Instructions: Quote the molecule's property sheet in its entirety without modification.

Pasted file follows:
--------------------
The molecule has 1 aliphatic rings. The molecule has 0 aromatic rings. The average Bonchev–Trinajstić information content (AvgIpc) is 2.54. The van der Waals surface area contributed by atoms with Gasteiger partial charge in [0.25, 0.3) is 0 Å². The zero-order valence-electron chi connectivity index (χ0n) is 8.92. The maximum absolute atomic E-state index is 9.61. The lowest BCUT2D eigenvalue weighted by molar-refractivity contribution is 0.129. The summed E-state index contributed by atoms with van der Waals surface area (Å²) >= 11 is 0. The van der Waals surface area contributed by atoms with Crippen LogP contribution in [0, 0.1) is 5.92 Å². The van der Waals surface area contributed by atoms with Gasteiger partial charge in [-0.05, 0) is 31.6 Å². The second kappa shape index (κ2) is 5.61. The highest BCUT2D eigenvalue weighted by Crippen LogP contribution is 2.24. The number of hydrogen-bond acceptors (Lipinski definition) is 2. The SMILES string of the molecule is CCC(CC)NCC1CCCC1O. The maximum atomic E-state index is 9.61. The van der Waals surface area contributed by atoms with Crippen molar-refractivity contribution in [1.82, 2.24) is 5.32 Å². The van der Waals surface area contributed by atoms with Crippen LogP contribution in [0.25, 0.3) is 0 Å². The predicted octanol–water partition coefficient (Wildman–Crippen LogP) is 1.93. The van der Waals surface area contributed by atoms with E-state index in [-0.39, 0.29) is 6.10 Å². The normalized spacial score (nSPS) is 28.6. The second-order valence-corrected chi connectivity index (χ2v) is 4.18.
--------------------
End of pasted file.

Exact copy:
The molecule has 1 aliphatic rings. The molecule has 0 aromatic rings. The average Bonchev–Trinajstić information content (AvgIpc) is 2.54. The van der Waals surface area contributed by atoms with Gasteiger partial charge in [0.25, 0.3) is 0 Å². The zero-order valence-electron chi connectivity index (χ0n) is 8.92. The maximum absolute atomic E-state index is 9.61. The lowest BCUT2D eigenvalue weighted by molar-refractivity contribution is 0.129. The summed E-state index contributed by atoms with van der Waals surface area (Å²) >= 11 is 0. The van der Waals surface area contributed by atoms with Crippen LogP contribution in [0, 0.1) is 5.92 Å². The van der Waals surface area contributed by atoms with Gasteiger partial charge in [-0.05, 0) is 31.6 Å². The second kappa shape index (κ2) is 5.61. The highest BCUT2D eigenvalue weighted by Crippen LogP contribution is 2.24. The number of hydrogen-bond acceptors (Lipinski definition) is 2. The SMILES string of the molecule is CCC(CC)NCC1CCCC1O. The maximum atomic E-state index is 9.61. The van der Waals surface area contributed by atoms with Crippen molar-refractivity contribution in [1.82, 2.24) is 5.32 Å². The van der Waals surface area contributed by atoms with Crippen LogP contribution in [0.25, 0.3) is 0 Å². The predicted octanol–water partition coefficient (Wildman–Crippen LogP) is 1.93. The van der Waals surface area contributed by atoms with E-state index in [-0.39, 0.29) is 6.10 Å². The normalized spacial score (nSPS) is 28.6. The second-order valence-corrected chi connectivity index (χ2v) is 4.18.